However, ultimately, the schism did not work out to the benefit of the Emperor Frederick I who came marching down the Italian peninsula with an army of German knights. Pope Alexander III called for a pious and patriotic unity of Italians to oppose this invasion and the result was the formation of the Lombard League which included most of the cities of northern Italy, banding together to resist the German onslaught. This was certainly significant, even simply as an act of courage given the might and proven military abilities of the famous Frederick Barbarossa. The idea that an embattled Pontiff and a few Italian city-states would stand in defiance to one of the greatest German conquerors of all time must have astounded a great many people. Even more astonishing is that the German emperor was defeated. At the battle of Legnano in 1176 the forces of the Lombard League won one of the greatest victories in Italian military history. The Emperor himself was believed to have been killed for a time but, though wounded, he did survive and afterwards was obliged to withdraw from Italy and recognize Alexander III as the legitimate, validly elected Pontiff. In the early days of Lutheran Protestantism, it was popular to show Pope Alexander III putting his foot on the neck of a prostrate Frederick Barbarossa as a way to inflame popular opinion against the papacy for the defeat of a great German hero. In fact, of course, nothing of the sort ever happened.

In fact, Alexander III had gained some support in Germany. In his effort to get Christendom united behind him he tried to enlist the support of the Byzantine Empire but was turned away. Even after his triumph over Frederick Barbarossa there were plenty of troublesome heresies to deal with and the lingering tension over Church-State relations. With the Waldensians (the holier than thou crowd) and the Albigensians (the world is evil and everyone should die crowd) spreading their influence, Pope Alexander III called the Third Lateran Council where his immense talent as a canon lawyer was on full display. The council condemned the new rising heresies and called for a greater emphasis on education as a way to ensure that such unorthodox beliefs never develop and are rejected when they appear. He also always asserted Church independence from the secular powers and papal authority over the kings of Europe. Aside from his dramatic struggle with the German emperor this was seen in his support for St Thomas Becket in England in opposition to another great monarch; King Henry II. There were no invasions or bloody battles but, like Frederick, King Henry II did finally come around to accept the position of the Pope, doing penance and asking forgiveness for his part in the murder of Becket.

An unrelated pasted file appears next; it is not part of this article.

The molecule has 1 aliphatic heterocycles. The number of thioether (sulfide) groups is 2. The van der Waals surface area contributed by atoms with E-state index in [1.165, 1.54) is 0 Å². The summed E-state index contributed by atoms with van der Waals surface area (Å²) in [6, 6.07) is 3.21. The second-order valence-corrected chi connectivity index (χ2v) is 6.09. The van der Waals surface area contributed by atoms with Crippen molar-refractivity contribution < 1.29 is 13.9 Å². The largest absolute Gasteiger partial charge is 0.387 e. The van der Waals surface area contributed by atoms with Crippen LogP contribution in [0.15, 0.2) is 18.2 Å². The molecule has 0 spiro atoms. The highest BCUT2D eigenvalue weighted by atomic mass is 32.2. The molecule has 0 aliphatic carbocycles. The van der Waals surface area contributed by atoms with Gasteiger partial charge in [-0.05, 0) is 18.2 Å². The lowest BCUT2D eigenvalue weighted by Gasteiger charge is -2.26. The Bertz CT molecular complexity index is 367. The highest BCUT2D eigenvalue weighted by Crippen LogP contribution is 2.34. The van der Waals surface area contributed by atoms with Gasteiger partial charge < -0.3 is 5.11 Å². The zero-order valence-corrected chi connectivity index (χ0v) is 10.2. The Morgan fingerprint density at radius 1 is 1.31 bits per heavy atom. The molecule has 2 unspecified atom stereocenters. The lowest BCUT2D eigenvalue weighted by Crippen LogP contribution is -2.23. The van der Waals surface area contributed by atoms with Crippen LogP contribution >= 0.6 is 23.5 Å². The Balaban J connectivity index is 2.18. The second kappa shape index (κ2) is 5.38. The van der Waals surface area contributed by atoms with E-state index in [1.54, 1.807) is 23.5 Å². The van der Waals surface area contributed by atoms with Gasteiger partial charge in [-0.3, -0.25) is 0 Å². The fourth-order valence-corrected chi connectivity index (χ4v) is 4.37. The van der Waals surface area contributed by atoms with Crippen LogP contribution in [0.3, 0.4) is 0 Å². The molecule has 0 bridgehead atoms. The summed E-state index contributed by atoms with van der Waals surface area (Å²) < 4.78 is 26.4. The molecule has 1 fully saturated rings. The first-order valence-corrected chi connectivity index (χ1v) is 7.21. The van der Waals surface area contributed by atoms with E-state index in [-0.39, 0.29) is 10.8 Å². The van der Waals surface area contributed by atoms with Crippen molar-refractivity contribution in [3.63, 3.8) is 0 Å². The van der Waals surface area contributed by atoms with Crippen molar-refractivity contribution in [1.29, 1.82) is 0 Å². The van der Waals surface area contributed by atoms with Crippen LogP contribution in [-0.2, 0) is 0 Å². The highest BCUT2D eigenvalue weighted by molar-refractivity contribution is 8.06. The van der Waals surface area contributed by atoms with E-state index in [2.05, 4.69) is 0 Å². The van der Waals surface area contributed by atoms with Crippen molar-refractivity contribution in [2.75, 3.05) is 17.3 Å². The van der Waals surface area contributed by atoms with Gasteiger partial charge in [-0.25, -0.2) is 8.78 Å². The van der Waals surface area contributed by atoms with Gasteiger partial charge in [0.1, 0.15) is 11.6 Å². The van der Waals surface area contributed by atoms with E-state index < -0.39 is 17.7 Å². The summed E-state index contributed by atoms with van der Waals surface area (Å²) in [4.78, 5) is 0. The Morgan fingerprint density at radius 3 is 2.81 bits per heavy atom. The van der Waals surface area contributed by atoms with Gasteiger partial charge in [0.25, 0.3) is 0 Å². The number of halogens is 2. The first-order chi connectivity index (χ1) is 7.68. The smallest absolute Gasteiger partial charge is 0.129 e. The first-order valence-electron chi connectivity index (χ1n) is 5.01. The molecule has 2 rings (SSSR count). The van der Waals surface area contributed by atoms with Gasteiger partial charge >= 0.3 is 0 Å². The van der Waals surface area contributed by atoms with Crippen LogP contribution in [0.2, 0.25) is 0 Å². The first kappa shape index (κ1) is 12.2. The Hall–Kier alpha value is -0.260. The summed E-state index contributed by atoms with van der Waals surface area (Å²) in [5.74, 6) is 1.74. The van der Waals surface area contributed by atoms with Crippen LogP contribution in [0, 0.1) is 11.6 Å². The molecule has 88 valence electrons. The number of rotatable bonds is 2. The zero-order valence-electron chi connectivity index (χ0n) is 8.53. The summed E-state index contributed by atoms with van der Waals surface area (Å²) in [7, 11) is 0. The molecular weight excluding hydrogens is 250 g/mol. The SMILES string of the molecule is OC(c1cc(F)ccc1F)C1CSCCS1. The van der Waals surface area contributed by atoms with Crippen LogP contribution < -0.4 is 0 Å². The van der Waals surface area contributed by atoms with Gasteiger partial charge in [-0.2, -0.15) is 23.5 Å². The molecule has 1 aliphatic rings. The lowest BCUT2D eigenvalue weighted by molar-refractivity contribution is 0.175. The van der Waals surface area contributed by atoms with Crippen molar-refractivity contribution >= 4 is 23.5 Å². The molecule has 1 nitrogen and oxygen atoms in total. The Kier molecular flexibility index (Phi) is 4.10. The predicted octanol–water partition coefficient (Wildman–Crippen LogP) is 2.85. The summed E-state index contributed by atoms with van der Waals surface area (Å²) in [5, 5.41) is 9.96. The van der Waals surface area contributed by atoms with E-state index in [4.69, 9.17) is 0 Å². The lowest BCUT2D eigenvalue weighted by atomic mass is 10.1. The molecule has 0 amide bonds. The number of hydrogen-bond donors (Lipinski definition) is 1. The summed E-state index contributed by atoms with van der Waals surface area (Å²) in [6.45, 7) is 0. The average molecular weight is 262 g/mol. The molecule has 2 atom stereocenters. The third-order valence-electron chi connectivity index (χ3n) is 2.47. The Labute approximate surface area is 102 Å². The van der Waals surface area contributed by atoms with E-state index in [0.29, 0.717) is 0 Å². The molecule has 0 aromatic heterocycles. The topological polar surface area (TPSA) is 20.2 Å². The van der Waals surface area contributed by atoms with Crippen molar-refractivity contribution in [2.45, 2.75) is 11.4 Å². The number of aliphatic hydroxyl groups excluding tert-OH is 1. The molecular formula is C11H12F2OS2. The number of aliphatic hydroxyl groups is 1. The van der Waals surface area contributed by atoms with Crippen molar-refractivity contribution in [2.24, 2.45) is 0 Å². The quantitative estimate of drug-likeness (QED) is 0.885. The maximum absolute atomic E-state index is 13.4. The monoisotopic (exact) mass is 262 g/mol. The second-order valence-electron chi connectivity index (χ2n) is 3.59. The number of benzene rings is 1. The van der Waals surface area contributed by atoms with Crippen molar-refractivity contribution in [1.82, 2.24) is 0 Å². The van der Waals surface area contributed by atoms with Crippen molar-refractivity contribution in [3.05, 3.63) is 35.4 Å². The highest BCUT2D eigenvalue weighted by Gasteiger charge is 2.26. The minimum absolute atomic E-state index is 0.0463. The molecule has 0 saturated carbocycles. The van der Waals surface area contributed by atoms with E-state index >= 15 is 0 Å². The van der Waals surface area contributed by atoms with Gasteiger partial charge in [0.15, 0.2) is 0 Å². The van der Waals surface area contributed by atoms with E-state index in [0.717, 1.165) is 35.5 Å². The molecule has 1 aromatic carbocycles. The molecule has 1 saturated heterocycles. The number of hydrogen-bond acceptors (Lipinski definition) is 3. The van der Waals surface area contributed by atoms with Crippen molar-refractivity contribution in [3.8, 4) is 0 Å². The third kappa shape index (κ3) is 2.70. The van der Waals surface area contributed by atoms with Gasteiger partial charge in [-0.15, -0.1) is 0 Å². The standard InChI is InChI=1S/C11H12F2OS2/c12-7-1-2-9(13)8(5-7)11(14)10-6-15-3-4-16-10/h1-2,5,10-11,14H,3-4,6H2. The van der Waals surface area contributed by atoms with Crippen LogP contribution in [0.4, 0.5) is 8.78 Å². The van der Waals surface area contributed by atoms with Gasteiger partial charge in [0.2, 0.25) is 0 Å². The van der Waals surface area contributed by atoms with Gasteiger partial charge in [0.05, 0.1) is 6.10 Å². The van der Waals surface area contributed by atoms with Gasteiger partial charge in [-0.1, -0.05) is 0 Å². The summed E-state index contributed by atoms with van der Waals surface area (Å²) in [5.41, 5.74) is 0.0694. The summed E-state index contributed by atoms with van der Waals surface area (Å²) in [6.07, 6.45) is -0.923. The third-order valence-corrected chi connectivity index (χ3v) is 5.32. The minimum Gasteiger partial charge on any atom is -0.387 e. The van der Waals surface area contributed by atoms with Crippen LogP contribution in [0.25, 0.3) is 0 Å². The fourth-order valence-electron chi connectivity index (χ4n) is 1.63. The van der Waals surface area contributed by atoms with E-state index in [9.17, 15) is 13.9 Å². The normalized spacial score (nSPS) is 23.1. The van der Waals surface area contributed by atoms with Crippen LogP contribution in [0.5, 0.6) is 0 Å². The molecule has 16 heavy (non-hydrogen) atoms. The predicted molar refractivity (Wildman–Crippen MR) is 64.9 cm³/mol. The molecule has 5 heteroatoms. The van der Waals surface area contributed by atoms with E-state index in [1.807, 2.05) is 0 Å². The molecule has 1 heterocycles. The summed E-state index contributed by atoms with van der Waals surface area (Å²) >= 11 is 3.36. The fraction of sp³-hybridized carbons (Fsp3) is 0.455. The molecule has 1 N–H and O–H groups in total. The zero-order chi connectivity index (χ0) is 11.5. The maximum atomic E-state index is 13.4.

The prestige of the papacy rose somewhat during the time Alexander III was exiled to France and locked in combat with the German emperor. It often seems the papacy is never so popular as when under direct attack. Still, Alexander III attracted plenty of criticism, both for his determination in asserting the rights of the Church as being apart and above those of the state but also because of his cautious nature and his willingness to hear out both sides of an argument. Because of this, there were those, then as now, who accused the pontiff of being “shifty” and simply putting off taking a side until the victor was clear. He was not always the best diplomat but he was an unwavering defender of the rights of the Church. He died on August 30, 1181 at Civita Castellana after reigning for 21 years. At his burial a stone-throwing angry mob attacked his funeral procession which should be kept in context with the tumultuous and divisive events of his reign and only puts him in the lofty company of someone like Pope Pius IX.